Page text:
When I was building my first frame back in 1978, I thought that I really wanted to make a supreme artistic statement of a bicycle. The result of my six weeks of unskilled and mostly unsupervised work was a fairly crude but ornate frame and fork that didn’t ride quite like I had hoped. It seemed that I was looking at the small stuff rather than the big picture—a bicycle.
My mentor at the time had stressed that it was really important to complete a full-scale drawing of the frame and to build to that plan. I wrongly assumed that my measuring skills and keen eye would yield a well-executed frame and fork. One short ride and my whole premise was turned on its head. I was going about the task backwards.
I’ve learned a lot since then. But decades later I have not forgotten that first frame…in fact I still have it. I fixed the geometry issue on it and surprisingly, it has proved to be a nice riding bike in its second life. My philosophy of frame building has come about as a result of finding out how much the performance of a bike should be of primary importance and the aesthetic concerns are secondary. There are a lot of other builders that have come to the same conclusion following a similar path.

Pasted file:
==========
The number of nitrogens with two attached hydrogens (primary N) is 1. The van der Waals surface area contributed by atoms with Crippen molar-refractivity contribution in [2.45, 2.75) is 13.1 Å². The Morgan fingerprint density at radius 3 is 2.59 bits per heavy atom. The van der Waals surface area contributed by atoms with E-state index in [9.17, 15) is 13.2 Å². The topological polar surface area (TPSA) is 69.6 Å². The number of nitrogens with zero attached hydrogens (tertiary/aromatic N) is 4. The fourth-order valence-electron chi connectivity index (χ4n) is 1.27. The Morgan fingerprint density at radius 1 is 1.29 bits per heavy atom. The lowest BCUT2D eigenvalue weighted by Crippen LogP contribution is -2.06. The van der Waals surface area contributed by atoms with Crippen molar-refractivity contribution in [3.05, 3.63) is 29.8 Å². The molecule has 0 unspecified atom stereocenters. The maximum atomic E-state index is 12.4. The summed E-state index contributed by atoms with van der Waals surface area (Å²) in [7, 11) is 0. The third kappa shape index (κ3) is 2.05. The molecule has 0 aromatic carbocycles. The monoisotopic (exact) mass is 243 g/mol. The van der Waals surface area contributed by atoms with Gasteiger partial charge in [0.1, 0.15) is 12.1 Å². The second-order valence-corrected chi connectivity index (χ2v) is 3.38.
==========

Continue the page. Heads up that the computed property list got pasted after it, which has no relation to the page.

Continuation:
My aim is to build frames that do not hold the rider back from the highest level of performance and enjoyment. The trophies in my shop were not won at bike shows…they were won at races all over the U.S.A. While I have a background in art and have built some fairly elaborate frames, my strong suit is building straight forward performance machines for people who really like to ride. That is the way it has been pretty much since the completion of that first frame in the summer of 1978.